Baby boomer boards seem to be more careful about managing money than younger generation boards, who typically replace outgoing trustees. In many cases, the founder would be one of the first directors. They would have worked hard to accumulate the wealth in the trust in order to protect it and preserve it for their families and future generations. Very few distributions would normally have been made from the trust and instead the wealth would have been accumulated and preserved.
Generally, founders want their children to become trustees of the trust at some point, either during their lifetime or as replacement trustees upon their death. Given the generation gap, this can cause conflicts between the trustees as to how the trust assets should be managed. Younger generations are less willing to invest in traditional investments, such as stocks and bonds, preferring high-risk assets, such as gold and cryptocurrencies. Primary residences, usually occupied by the founder and their spouse owned by the trust, may be ceded and either alternative investments will need to be considered or the “next generation trustee” may want to spend the proceeds.
Particular attention should therefore be paid to the planning of the follow-up of the trustees in the trust deed to ensure that the founder’s objectives are met as stated in the trust deed. It is also advisable to include future follow-up family trustees in the deliberations of the trust from an early age so that they appreciate the sentiment of the founder, as well as the purpose of the trust.
It has been found that most trusts are written off after being passed down for two to three generations. This usually happens when the siblings each want to go their own way after a conflict develops between them and the patriarch or matriarch (the founder) is no longer there. With each generation, the pool of beneficiaries grows, all with their own goals, making it more and more difficult to manage trust, often leading to conflict and the end of trust. The estate planner should be aware of this and plan for this, for example by providing in the trust deed for representation on the board of directors of each of their lineages and the appropriate creation of sub-trusts for each sibling. With the different outlook of the young generation, the objective of preserving the founder’s generational heritage may not be achieved.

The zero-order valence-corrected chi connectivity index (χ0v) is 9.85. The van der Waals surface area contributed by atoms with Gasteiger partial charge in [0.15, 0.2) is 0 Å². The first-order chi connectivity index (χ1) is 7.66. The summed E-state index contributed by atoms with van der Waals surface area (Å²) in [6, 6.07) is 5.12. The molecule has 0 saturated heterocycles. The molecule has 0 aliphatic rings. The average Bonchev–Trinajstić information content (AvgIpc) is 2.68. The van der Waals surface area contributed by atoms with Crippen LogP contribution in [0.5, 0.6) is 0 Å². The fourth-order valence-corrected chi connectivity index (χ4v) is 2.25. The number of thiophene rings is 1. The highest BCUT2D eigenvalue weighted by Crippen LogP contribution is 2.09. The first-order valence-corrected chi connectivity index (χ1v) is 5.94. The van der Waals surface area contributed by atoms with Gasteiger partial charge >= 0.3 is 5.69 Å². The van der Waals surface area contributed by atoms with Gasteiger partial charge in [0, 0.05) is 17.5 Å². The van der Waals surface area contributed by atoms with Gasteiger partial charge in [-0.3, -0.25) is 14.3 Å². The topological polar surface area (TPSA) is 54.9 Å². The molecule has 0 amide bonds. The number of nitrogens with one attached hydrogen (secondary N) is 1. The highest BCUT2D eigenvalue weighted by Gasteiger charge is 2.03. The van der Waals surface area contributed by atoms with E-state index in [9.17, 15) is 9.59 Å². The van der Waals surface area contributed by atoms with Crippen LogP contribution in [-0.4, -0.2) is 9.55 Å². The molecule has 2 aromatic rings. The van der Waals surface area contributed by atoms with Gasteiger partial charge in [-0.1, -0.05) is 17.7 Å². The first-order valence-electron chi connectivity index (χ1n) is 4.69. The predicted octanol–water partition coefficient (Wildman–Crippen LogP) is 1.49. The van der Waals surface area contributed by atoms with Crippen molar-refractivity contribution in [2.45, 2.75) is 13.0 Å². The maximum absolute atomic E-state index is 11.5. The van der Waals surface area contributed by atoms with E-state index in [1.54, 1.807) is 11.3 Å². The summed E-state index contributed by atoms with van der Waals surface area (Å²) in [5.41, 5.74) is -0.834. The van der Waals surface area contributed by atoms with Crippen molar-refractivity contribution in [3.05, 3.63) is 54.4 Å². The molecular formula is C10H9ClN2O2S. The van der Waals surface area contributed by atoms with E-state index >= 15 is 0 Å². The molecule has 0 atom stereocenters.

Young people as landowners
Several government programs support new youth-owned businesses, and the number of youth-owned businesses is increasing. It’s a known fact that over 90% of business owners close their doors within five to seven years of opening, with bankruptcies scheduled for 2021 at 220 businesses per month and 240 businesses per month for 2022.
It is important for new business owners to properly structure their business in order to protect their personal assets from any business failure. A trust may very well be the solution. Given the harsh tax treatment of paid-up assets transferred into a trust, it may be wise to create a trust before any material wealth is created.
Phia van der Spuy is a Chartered Accountant with a Masters in Taxation and a Registered Trust Practitioner from South Africa, a Master Tax Practitioner (SA), a Trust and Estate Practitioner (TEP) and the founder of Trusteeze, the provider of a trusted solution.